Or so declared insurance giant State Farm, which, what do you know, doesn't pay up for this type of damage. Since the company only covered wind insurance and the federal government covered flooding, the state ended up shelling out around half a billion buckaroos to homeowners left stranded after the disaster. To be exact, 6,810 policy holders received assistance from the state. Considering that the rebuilding process took years and some of the areas destroyed by the hurricane were never rebuilt, we're gonna go ahead and say Mississippi could have used that money.
In 2006, two sisters working for State Farm blew the whistle on the fact that their bosses had told adjusters to develop temporary dyslexia and write down "wind damage" instead of "flood damage." A clusterfuck of a court case ensued, with the insurance company trying to get the case thrown out on technicalities -- the mark of an innocent party.
They hired Yoko Ono to testify that wind is nothing but "the water of the sky."
It was only ten years after the hurricane, in 2015, that the courts finally ruled on Mississippi's favor, allowing the state to recover the massive losses suffered by basically doing State Farm's job for them. The company abided by the ruling and doesn't harbor any ill feelings, said a spokesman for the newly renamed Any-State-But-Mississippi Farm.
Starbucks Baristas Sold Overpriced Water To 9/11 Rescue Workers
If you've always had an irrational hatred of Starbucks baristas, well, here's a pretty damn compelling reason. As we mentioned earlier, 9/11 was a day when some people decided to step up, risk their lives, and become exemplars of the very best of humanity. But for those employees of one NYC Starbucks, it was a good day to make a few extra bucks.
John Li/Getty Images
Never forget ... people are assholes.
After the World Trade Center collapsed, emergency workers helping people in the rubble of the towers went out to look for some water for the victims. Luckily, this was still Manhattan, so they probably had to walk five steps before running into a Starbucks, and the employees inside were totally willing to help. For $130. That's how much they charged for three cases of bottled water, which the workers paid out of their own pockets. Hopefully the bills weren't too dirty with the dust that was once the massive buildings standing right near them until that morning.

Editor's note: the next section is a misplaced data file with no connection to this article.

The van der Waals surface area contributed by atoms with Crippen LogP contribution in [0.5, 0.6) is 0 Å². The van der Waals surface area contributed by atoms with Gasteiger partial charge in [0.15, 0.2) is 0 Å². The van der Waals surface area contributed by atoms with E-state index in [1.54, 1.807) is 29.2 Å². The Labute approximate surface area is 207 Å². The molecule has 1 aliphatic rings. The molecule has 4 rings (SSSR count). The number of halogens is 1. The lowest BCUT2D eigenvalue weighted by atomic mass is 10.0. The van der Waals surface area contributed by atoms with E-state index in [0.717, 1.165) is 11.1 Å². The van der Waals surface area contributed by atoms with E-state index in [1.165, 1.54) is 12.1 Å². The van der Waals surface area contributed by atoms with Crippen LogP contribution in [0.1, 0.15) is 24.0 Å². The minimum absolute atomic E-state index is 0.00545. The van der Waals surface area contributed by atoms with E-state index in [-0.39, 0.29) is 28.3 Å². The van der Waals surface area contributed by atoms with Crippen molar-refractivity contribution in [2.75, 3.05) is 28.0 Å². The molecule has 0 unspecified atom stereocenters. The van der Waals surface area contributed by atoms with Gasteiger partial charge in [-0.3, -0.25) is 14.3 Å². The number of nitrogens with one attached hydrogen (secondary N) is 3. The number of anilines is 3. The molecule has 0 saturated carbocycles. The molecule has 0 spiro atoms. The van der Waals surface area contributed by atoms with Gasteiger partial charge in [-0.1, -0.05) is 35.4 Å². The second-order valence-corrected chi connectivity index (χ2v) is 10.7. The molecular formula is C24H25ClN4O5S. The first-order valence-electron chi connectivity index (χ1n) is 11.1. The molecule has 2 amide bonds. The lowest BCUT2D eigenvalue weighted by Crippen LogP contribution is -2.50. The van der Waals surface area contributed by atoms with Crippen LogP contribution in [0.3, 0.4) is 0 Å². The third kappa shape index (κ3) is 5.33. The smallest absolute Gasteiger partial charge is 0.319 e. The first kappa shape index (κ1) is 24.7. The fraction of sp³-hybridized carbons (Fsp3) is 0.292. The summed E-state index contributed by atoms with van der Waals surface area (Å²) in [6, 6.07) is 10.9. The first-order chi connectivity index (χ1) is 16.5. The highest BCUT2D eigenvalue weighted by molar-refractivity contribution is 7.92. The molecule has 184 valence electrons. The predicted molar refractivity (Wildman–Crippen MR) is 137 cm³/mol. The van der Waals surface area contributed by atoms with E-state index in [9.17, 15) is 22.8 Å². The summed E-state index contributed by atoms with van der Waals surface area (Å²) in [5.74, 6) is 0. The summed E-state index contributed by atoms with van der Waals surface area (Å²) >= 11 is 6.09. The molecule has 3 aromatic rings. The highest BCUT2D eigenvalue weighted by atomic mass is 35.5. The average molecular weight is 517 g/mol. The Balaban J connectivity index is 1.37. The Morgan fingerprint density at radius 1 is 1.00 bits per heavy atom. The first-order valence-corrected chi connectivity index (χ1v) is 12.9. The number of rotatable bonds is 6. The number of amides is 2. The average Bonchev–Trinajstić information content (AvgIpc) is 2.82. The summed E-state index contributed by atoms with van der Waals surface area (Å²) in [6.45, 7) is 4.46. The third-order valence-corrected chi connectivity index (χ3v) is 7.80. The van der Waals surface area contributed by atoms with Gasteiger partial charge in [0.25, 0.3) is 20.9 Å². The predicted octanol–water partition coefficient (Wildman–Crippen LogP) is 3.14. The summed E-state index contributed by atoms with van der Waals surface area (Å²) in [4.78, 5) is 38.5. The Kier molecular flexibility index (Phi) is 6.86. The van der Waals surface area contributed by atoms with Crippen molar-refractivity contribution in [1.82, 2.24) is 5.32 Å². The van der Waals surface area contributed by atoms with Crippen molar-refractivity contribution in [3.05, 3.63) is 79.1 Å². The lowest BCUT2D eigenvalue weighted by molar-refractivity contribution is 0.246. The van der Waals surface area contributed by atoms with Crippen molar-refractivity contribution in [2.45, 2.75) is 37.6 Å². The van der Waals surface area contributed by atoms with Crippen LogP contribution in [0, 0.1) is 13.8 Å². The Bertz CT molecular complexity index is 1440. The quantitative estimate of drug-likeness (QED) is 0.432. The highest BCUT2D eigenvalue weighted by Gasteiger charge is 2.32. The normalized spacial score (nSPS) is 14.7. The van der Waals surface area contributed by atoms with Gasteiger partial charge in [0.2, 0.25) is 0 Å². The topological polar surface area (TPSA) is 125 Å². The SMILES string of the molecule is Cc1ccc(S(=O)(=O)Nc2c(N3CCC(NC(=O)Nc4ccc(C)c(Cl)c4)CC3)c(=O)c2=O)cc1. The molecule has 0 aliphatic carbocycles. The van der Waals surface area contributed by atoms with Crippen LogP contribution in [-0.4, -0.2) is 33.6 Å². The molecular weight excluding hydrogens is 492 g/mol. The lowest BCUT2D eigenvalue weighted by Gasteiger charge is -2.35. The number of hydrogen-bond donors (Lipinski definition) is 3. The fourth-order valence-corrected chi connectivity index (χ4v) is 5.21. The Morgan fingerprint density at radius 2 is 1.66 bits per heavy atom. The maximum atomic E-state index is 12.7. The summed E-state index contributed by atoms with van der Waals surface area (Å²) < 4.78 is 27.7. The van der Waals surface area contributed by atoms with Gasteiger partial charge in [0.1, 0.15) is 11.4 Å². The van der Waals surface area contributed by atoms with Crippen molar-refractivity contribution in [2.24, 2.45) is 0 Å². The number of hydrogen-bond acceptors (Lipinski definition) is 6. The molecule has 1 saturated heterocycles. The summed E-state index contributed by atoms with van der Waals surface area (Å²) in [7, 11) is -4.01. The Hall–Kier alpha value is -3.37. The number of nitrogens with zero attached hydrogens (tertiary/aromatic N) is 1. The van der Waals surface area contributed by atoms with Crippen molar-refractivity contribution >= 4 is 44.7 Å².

Suspecting that something was amiss, ambulance officials who heard of the incident began calling and emailing representatives of the chain ... to no response. Starbucks president Orin Smith later said he didn't know why they were ignored, but he did issue a public apology, gave a personal phone call to the head of the Midwood Ambulance Service, wrote a reimbursement check, awarded free coffee, gave "other gifts," and generally sounded sincerely horrified by his employees' lack of basic humanity.
And yet, Starbucks still published this a few months later.
Of the employees themselves, Smith said, "It's totally inconsistent with the kind of behavior we would have expected from our people, so it has been very upsetting to learn of this." The worst part is that they presumably suffered no consequences, since they were now 130-naires and could afford to blow off their job and live large for the rest of their lives.
Also check out The 6 Most Clueless Assholes To Ever Exploit Tragedies and The 8 Most Shameless Attempts to Cash in on 9/11.
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